Despite an increase in the number of free Iftar meals provided by charities across the country, hotels and restaurants have reported strong demand for Iftar and Suhoor meals since the beginning of Ramadan from families, corporate customers and single expatriates, reports The Peninsula.
Most eateries have increased the prices of the meals compared to last year, cashing on the demand and citing higher costs.
After fasting for long hours in harsh weather, a number of families and single workers prefer to have their Iftar or Suhoor in a restaurant instead of cooking at home. This has almost become a trend among working couples.
“I mostly go for a takeaway Iftar meal because I am dead tired by the time I return home from work. Besides that, we get more variety when we buy food from outside rather than cooking one or two items at home,” a working Sri Lankan woman told The Peninsula.
The prices of Iftar and Suhoor meals have increased by a few riyals at mid-range eateries, while some luxury hotels have increased the prices by four to ten percent compared to last year.
Costs at ordinary hotels
An ordinary Indian or Sri Lankan restaurant serves traditional food with dates, fruit juice and water for Iftar, and mostly rice and curry for Suhoor. Several such restaurants have increased the prices of their Iftar meals by up to two riyals and Suhoor meals have become costlier by a riyal.
“The number of customers increases every year, and even those who are not regular customers come during Ramadan. Last year we sold an Iftar pack for QR5, and increased the price by one riyal this year. The Suhoor meal is sold for QR8, as last year,” said an employee of an Indian eatery.
Manager of a popular Sri Lankan restaurant said, “We get many bachelors for Iftar and Suhoor, but many buy takeaway packs. Some families also come for Suhoor buffet. There are also orders for private Iftar parties, for such orders we sometimes reduce the price if many packs are bought.”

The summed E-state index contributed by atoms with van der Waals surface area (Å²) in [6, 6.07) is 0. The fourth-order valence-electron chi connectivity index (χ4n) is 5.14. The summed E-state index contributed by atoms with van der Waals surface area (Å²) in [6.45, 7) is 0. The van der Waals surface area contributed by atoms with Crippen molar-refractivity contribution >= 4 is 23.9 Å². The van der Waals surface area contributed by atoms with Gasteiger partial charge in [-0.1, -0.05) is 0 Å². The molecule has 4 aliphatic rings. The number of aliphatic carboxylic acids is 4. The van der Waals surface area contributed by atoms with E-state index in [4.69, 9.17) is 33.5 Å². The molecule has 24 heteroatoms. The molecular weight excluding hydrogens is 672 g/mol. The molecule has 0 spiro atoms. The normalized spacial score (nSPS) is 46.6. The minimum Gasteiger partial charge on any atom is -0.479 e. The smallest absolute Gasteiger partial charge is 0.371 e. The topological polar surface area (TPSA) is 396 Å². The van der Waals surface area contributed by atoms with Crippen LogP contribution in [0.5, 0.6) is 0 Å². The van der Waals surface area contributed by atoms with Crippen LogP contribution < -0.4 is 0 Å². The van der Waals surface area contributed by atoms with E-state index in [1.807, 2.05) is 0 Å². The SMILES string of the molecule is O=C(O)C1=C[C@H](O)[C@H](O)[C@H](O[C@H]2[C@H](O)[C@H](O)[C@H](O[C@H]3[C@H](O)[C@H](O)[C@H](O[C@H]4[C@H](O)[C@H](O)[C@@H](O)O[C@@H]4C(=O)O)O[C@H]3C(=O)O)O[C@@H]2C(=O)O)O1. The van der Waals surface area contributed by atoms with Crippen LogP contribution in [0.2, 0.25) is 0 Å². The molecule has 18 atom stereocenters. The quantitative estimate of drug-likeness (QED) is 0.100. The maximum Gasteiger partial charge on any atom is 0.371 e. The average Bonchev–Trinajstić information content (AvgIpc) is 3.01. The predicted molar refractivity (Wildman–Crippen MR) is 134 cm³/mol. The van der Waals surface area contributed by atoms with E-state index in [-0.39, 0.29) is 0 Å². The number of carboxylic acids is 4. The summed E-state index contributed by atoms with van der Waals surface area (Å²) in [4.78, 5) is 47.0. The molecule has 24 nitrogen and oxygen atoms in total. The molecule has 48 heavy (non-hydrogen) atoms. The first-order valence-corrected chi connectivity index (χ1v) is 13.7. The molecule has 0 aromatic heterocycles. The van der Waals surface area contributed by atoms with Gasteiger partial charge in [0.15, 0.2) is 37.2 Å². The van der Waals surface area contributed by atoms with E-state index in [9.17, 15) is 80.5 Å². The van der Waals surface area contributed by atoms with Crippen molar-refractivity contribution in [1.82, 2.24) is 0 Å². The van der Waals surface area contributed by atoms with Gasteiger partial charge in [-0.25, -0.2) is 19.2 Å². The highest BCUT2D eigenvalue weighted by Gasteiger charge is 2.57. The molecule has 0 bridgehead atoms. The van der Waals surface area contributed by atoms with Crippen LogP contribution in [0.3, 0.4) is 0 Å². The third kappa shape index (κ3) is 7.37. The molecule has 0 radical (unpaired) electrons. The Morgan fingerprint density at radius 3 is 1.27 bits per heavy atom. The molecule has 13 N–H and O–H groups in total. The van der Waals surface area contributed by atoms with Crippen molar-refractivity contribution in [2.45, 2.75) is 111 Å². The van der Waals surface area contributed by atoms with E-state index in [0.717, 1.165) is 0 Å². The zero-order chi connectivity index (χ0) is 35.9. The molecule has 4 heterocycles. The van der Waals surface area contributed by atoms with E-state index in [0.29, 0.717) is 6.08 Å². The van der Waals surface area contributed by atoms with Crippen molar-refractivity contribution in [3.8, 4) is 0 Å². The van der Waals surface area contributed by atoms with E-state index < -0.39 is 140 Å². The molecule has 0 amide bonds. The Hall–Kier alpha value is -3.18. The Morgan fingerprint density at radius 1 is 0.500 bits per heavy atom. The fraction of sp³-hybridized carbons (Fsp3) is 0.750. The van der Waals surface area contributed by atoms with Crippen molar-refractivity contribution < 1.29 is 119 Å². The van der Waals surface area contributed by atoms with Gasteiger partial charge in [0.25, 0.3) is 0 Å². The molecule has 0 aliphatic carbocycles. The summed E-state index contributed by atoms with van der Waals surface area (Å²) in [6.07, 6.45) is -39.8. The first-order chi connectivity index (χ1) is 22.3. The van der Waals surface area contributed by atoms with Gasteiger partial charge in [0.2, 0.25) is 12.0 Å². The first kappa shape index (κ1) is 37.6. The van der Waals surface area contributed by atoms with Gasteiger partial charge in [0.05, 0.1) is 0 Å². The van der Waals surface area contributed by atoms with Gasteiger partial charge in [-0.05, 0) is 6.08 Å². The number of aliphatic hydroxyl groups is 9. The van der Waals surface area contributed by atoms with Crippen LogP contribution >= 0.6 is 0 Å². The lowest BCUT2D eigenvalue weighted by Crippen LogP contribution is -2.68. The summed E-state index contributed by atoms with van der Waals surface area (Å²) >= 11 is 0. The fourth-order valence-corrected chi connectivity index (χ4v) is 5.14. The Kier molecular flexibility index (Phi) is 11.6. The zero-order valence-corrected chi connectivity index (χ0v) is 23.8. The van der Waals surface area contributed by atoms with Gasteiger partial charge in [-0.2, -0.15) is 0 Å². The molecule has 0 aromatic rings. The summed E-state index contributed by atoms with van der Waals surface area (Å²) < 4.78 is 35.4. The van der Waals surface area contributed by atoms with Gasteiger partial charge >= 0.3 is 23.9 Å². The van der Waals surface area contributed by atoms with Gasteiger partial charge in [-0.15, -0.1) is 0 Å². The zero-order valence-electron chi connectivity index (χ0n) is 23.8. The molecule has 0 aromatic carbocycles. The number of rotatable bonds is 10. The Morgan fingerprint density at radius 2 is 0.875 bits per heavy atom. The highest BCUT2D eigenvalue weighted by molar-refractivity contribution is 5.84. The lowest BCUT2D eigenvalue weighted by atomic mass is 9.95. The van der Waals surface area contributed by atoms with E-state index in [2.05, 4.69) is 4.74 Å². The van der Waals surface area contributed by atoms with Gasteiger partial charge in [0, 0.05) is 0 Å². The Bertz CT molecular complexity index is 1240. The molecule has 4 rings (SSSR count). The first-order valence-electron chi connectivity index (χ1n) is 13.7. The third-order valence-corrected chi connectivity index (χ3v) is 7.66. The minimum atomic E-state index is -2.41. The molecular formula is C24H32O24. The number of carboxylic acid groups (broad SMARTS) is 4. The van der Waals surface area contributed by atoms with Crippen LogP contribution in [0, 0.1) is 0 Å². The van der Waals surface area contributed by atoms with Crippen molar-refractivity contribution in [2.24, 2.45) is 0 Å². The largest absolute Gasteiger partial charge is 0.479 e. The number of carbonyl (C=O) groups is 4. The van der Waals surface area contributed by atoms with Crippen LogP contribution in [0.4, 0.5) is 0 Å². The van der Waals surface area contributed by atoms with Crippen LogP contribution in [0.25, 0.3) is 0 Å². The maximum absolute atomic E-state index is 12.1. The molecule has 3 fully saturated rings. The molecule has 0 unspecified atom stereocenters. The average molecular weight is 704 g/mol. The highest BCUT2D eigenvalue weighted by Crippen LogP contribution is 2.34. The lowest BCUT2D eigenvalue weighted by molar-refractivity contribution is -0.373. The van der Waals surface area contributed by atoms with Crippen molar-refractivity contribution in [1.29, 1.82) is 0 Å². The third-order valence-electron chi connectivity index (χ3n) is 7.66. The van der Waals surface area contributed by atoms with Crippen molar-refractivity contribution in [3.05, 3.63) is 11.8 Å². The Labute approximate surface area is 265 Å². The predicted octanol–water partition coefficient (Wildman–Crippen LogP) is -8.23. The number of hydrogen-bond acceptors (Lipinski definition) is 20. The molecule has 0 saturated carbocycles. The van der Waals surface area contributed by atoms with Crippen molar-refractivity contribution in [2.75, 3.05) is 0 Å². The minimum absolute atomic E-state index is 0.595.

Costs at high end hotels
Qatar’s leading hotels and restaurants also offer special Iftar and Suhour with a variety of traditional Arabic and international cuisines. Some of them claim that they have further diversified the Ramadan menu including items like Japanese sushi, pasta and tandoori. Many of such hotels have Ramadan tents and have live music.
Some hotels have different themes at their different restaurants, giving a wide choice to their guests. But their prices have increased between QR10 to QR25, in Iftar and Suhoor buffets.
On average an Iftar or Suhoor buffet at a luxury hotel would cost between QR200 and QR350, however especial offers are given per person for groups with an average minimum of 50 to 150 at different hotels.
Some hotels offer special majlis for women which cost between QR180 and QR200 and a VIP table for eight persons for up to QR3,000.
While, Iftar meal in a middle range hotel would cost around QR170 and Suhoor QR150.
Advanced reservation advised
Many hotels confirmed the high demand and suggested guests to do a reservation a few days ahead.
“Many dates are blocked by cooperate and group Iftars and Suhoors. Some bookings were made by people and companies weeks before Ramadan begun,” said a restaurant manager at a leading hotel.
“Even if its two guests, we would suggest to make an advance booking to avoid any disappointment,” she added.
Source : The Peninsula article by Fazeena Saleem